Don Dickey: Living the Wi-Life
Don Dickey keeps an eye on his product, and his product keeps an eye out for you.
Dickey is vice president of logistics and customer support for WiLife, maker of the LukWerks Digital Video Surveillance System. The Draper, Utah, startup markets LukWerks to consumers and small business owners, who use the package of video cameras, motion detectors, and software to monitor their premises over the Internet.
Since last September, Dickey has worked with one logistics staff member and a third-party logistics provider to move LukWerks from a contract manufacturer in China to the 3PL’s warehouse in Salt Lake, and then on to customers. WiLife sells the system through its own web site, the Herrington catalog, Radio Shack stores, Target.com, and other value-added resellers.
Dickey also supervises two employees who provide technical support by phone to LukWerks users.
After working at established organizations such as the U.S. Navy, Covey Leadership Center, and Iomega Corp., Dickey found a novel challenge when he came to WiLife: creating a supply chain operation from scratch.
“We have to document and create processes for logistics activities that are done on autopilot at more established companies,” he says.
For example, Dickey and his colleagues are now wrestling with how to comply with trade regulations as WiLife expands globally. With his background in global logistics, Dickey should be more than equal to the challenges of international trade.
In the Navy, during Operation Desert Storm, Dickey served as battleforce logistics coordinator for a multinational fleet in the Persian Gulf. That meant supplying 70 ships with “lettuce, tomatoes, and strawberries, as well as bombs, jet fuel, and parts—plus mail,” he says. Delivering blizzards of letters from well-wishers, addressed to “any sailor,” posed a particular challenge.
At Iomega, Dickey played a key role in ramping up a factory in Penang, Malaysia, that made Zip, Jaz, and Ditto drives. He was charged with bringing production from zero to a peak of 1 million drives per month.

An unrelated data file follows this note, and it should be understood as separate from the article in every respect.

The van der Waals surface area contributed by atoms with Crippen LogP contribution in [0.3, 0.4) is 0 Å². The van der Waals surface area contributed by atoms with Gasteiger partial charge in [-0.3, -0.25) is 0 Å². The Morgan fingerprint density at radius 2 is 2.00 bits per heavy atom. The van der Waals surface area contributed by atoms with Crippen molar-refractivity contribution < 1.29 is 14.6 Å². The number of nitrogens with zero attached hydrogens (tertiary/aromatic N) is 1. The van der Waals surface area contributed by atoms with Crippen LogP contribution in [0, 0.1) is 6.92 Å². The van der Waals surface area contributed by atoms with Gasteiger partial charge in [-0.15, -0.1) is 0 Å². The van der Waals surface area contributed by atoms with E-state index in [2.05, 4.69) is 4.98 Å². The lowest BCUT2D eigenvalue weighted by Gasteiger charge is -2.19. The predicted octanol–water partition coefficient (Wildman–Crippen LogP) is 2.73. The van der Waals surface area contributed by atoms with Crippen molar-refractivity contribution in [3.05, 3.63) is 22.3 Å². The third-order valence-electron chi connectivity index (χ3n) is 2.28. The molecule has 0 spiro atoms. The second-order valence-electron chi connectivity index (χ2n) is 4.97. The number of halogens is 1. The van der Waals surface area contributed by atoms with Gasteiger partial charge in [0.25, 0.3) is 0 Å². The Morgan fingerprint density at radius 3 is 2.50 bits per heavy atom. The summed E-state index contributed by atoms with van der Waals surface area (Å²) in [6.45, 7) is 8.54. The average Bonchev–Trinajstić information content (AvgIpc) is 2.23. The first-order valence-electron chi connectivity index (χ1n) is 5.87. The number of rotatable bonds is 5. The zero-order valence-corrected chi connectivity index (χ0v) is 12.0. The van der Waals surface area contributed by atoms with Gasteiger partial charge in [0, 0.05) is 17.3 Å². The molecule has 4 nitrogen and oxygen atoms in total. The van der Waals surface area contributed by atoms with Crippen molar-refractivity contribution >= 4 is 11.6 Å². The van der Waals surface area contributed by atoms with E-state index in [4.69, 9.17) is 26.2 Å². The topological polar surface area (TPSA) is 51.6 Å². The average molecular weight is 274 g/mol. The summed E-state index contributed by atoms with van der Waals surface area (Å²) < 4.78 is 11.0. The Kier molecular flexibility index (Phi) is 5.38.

It wasn’t always smooth sailing. Once, he recalls, production of Jaz drives nearly came to a halt because the plant ran out of screws.
“The screws were showing up in our inventory system, when in fact they’d probably been dropped on the floor, swept up, and thrown away,” Dickey says. “We had more screws on order, but they were scheduled to arrive about six days later than we needed them. We tried to push the supplier to expedite, or find alternate solutions.”
Bad fortune brought good luck, of a sort, to Iomega. A series of fires in Indonesia spewed so much smoke that airports throughout the region were forced to close. “The whole logistics infrastructure in Southeast Asia was impacted,” Dickey says.
The question of where to find screws was suddenly irrelevant. Even if Iomega found more product, “we couldn’t lift it out and we couldn’t bring it in, because the airports were shut,” he says.
“Pay attention, down to the last detail,” Dickey says.
Iomega changed its process after that incident. “If an item was on the production floor, we didn’t count on it being available. We made sure we had enough inventory in the storeroom,” he says.
The Big Questions
What do you do when you’re not at work?
I volunteer at the county jail a few nights a week, teaching Bible studies.
First web site you look at in the morning?
I usually look at either our 3PL’s site or our own to determine our shipping activity: Did everything that was expected to ship go out? What is lined up to ship today?
Ideal dinner companion?
What’s in your briefcase?
My laptop, a bottle of water, and today, resumes because I’m trying to attract job candidates. I also carry a few trade magazines for when I have time to catch up on my reading.
I always try to make logistics invisible to sales and finance managers. I want product to appear magically right when they need it. It takes a lot of work to accomplish that, but ensuring that logistics is not a continuing problem is my goal.